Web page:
Zigbee technology basics
The Zigbee standard is a standard built on top of IEEE 802.15.4 which provides the upper layers for control and sensor applications.
It has been designed to be very robust so that it can operate reliably in harsh radio environments, providing security and flexibility.
As an open standard, Zigbee is able to operate using items from a variety of manufacturers.
As Zigbee is an open standard it is developed and maintained by an industry alliance called the Zigbee Alliance. This was initially set up in 2002 and since then its membership has grown considerably as the adoption of the standard has increased.
The Zigbee Alliance has three levels of membership:
- Adopter: The Adopter Zigbee Alliance members are allowed access to completed Zigbee specifications and standards
- Participant: Participant members have voting rights, play a role in Zigbee development, and have early access to specifications and standards for product development.
- Promoter: The Promoter membership of the Zigbee Alliance provides automatic voting rights in all work groups, final approval rights on all standards and a seat on the Alliance Board of Directors.
A further advantage of Zigbee Alliance membership is the benefits of the global marketing efforts of the Alliance which actively promotes use of Zigbee standards.
The distances that can be achieved transmitting from one station to the next extend up to about 70 metres, although very much greater distances may be reached by relaying data from one node to the next in a network.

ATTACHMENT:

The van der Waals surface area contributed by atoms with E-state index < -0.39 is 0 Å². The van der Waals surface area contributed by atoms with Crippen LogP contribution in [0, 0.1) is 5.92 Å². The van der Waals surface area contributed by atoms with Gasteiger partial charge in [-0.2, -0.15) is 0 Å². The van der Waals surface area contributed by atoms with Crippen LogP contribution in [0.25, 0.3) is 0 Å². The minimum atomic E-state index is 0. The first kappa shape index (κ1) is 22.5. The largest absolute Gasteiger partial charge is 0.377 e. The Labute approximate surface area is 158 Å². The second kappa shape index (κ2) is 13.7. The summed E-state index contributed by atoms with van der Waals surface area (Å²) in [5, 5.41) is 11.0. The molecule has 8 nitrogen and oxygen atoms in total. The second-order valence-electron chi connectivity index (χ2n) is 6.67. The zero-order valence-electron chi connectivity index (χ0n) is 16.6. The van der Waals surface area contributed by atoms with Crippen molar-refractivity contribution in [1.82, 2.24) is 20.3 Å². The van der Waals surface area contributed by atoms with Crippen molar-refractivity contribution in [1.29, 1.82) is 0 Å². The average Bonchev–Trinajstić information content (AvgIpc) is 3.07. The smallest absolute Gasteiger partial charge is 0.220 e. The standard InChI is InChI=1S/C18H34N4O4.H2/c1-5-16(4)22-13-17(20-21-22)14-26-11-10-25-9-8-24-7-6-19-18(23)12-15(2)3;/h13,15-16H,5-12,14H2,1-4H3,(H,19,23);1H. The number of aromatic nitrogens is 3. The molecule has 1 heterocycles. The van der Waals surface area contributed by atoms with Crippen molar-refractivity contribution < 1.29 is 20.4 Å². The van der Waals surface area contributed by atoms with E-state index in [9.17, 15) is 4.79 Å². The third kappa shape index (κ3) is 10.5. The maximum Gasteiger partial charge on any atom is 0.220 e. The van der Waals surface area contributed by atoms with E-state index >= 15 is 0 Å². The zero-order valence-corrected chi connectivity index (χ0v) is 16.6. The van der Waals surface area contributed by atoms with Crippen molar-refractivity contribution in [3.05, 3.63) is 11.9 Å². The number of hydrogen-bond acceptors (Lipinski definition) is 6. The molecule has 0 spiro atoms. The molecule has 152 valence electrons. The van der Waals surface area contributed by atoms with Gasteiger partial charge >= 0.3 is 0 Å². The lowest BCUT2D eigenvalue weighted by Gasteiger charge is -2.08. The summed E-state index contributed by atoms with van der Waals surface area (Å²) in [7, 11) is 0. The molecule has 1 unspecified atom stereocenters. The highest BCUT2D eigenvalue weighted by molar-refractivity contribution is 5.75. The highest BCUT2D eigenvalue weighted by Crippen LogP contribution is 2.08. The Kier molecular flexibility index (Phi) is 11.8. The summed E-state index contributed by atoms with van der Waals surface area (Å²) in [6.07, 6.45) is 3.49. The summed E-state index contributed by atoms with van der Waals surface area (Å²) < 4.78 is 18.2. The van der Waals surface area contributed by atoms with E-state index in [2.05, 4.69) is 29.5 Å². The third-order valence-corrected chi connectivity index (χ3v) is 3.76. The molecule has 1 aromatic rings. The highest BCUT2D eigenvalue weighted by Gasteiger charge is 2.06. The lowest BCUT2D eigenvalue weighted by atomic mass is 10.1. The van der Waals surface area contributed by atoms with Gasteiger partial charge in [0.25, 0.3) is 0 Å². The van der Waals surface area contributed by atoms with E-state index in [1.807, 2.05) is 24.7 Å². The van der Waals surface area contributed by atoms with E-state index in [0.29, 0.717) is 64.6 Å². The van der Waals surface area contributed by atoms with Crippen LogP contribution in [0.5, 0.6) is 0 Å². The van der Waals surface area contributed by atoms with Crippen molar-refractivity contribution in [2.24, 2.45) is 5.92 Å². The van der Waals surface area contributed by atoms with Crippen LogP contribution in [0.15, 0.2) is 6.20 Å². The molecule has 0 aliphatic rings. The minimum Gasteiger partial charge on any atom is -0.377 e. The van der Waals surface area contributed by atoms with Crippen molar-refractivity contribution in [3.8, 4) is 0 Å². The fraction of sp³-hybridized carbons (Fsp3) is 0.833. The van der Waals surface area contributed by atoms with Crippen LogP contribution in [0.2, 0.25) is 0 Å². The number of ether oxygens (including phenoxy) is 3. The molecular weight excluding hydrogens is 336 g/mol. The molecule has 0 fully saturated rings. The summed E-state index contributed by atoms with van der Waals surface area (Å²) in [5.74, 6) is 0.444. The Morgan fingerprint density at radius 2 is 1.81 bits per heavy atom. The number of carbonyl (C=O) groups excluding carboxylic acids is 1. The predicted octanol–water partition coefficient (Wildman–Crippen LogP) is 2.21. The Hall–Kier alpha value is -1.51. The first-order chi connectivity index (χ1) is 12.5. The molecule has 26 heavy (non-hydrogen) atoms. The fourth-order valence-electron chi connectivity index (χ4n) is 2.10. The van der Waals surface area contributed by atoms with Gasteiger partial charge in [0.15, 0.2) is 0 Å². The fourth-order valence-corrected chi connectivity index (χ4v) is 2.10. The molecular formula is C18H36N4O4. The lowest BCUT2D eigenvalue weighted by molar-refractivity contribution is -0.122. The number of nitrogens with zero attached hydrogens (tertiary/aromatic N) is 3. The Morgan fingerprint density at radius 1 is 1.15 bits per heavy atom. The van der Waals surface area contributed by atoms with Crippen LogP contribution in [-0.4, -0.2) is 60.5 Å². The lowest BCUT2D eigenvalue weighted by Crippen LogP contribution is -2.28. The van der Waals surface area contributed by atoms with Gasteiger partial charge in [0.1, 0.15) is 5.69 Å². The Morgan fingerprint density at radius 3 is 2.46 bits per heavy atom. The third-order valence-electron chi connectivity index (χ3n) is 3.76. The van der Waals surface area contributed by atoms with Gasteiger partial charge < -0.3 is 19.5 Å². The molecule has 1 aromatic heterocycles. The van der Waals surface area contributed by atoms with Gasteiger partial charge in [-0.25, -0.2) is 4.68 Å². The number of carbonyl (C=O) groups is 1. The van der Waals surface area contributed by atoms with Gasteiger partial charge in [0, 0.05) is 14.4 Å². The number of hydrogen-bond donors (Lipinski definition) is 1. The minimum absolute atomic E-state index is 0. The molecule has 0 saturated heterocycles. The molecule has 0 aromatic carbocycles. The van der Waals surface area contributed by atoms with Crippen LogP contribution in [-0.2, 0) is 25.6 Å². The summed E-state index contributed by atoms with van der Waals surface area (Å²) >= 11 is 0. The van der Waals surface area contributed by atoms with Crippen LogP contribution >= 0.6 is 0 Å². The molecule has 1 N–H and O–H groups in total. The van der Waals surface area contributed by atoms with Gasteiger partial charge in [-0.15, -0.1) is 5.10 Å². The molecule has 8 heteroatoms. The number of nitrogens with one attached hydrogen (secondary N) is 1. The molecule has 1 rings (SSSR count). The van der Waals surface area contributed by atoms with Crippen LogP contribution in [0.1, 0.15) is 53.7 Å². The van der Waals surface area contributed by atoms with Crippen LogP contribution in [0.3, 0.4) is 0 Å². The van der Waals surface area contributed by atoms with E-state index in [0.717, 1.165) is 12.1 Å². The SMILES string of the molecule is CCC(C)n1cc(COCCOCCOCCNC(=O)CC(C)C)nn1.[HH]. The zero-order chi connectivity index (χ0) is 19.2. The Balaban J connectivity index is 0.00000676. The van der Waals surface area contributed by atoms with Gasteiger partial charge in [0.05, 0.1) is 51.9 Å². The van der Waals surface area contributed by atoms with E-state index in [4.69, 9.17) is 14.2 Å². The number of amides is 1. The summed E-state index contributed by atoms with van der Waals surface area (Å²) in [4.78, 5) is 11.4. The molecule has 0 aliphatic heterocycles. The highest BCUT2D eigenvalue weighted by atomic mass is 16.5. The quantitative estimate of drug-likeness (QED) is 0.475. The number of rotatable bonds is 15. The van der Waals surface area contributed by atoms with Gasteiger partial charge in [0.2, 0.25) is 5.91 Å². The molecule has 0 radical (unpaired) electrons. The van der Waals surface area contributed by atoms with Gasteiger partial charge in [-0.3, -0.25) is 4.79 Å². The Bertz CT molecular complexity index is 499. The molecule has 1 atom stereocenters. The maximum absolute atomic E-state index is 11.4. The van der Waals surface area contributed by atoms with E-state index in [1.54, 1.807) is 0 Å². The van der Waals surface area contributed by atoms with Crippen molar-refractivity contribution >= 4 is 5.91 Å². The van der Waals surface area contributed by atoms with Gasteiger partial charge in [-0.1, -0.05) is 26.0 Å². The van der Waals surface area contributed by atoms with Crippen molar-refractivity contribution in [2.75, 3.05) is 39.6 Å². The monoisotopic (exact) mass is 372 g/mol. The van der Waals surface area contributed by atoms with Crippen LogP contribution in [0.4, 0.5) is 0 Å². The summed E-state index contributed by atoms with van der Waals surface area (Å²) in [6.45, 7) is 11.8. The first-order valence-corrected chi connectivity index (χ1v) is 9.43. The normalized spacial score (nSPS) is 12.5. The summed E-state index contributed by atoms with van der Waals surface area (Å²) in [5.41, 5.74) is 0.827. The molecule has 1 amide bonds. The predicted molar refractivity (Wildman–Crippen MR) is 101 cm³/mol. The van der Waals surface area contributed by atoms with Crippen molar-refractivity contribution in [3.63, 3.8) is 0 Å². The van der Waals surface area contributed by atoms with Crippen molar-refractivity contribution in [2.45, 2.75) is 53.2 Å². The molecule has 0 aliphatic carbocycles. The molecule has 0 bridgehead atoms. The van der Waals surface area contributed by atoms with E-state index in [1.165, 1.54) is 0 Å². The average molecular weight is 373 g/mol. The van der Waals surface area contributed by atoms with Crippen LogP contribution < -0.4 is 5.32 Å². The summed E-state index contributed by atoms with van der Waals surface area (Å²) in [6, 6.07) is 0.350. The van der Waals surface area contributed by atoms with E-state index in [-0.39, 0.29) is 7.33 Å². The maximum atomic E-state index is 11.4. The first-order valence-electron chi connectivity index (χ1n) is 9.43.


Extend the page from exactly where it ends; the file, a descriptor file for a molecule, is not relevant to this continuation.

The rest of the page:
The main applications for 802.15.4 are aimed at control and monitoring applications where relatively low levels of data throughput are needed, and with the possibility of remote, battery powered sensors, low power consumption is a key requirement. Sensors, lighting controls, security and many more applications are all candidates for the new technology.
Physical and MAC layers
The system is specified to operate in one of the three license free bands at 2.4 GHz, 915 MHz for North America and 868 MHz for Europe. In this way the standard is able to operate around the globe, although the exact specifications for each of the bands are slightly different. At 2.4 GHz there are a total of sixteen different channels available, and the maximum data rate is 250 kbps. For 915 MHz there are ten channels and the standard supports a maximum data rate of 40 kbps, while at 868 MHz there is only one channel and this can support data transfer at up to 20 kbps.